Globe and Mail

Women close job-stability gap

By DARREN YOURK
Globe and Mail Update
Wednesday, October 16 – Online Edition,
Posted at 10:40 AM EST
The Globe and Mail

Job stability was much higher among men than women in the 1980s, but the gap had all but closed by 2001.

A Statistics Canada report released Wednesday found that job stability measured by the proportion of people who worked for the same employer for at least one additional year increased steadily during the 1990s to more than offset declines in the 1980s.

The study, compiled from Labour Force Survey data, found that, in 1980, about 78 per cent of men held their jobs for at least one more year, compared with 74 per cent of women.

By 2001, 80 per cent of men had job stability and the proportion for women had risen to 79 per cent.

Men and women with a university degree had greater job stability than their counterparts with a high school education or less.

In 2001, 85 per cent of men with a university degree held their jobs for one more year, compared with 77 per cent of men with a high school education or less.

Similarly, 85 per cent of women with a university education held their jobs for at least one additional year, compared with 76 per cent of women with a high school education or less.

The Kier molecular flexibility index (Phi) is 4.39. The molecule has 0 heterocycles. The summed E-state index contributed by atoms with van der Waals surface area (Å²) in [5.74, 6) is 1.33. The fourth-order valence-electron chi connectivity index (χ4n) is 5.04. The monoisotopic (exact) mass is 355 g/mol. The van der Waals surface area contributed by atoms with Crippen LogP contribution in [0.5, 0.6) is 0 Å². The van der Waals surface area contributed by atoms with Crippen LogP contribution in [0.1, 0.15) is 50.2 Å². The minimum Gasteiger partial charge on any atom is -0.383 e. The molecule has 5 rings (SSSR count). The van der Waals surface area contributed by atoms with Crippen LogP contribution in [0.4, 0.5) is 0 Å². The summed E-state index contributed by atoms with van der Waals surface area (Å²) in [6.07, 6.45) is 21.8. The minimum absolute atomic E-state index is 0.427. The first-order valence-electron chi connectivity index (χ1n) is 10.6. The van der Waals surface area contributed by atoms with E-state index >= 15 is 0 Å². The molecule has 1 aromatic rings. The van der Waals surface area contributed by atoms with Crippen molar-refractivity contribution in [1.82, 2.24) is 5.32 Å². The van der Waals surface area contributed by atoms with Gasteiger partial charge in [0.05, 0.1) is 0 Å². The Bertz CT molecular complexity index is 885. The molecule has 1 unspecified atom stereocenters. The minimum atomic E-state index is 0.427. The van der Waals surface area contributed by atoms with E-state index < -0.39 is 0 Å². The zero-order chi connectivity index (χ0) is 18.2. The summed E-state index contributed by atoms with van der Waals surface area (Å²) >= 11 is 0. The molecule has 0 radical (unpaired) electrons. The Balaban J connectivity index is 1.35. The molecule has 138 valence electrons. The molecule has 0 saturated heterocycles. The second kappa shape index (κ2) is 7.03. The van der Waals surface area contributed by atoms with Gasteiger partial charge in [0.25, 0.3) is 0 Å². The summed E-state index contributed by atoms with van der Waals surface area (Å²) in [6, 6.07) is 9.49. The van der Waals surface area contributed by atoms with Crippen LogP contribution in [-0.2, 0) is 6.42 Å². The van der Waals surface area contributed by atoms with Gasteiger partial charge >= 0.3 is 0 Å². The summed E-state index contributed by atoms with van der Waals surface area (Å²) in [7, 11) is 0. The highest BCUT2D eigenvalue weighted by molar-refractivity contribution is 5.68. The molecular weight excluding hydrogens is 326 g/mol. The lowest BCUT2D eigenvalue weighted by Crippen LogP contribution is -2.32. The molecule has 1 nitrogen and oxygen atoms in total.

The study says that from the mid-1980s to the early 1990s, job stability rose 2.2 per cent in Canada but declined 1.8 per cent in the United States.

A rise in stability of short-tenured jobs those lasting less than two years was observed in both countries, but the United States saw a decline in the stability of jobs with two-to-15 years of tenure.

"Job stability tends to fall during economic booms and to rise during slower growth periods," the study says. "In a robust economy, workers have more opportunities to change jobs, leading to decreased job stability. In slow economies, fewer opportunities to change jobs are presented, so workers tend to stay with their jobs longer."

The study concludes that the relative rise in job stability in Canada compared with the United States may have been driven by the slower economic recovery in Canada.

Job stability also rises with age the study found, with workers aged 40 to 54 enjoying the most stability. In 2001, 89 per cent of men in this age group held on to their jobs for at least one more year, compared with only 81 per cent of men aged 25 to 39 and only 57 per cent of those aged 15 to 24.

Similarly, 88 per cent of women aged 40 to 54 kept their jobs for at least one more year, compared with 80 per cent of those aged 25 to 39 and only 56 per cent of those aged 15 to 24.

On average, job stability declines after age 54, reflecting the influence of retirement.

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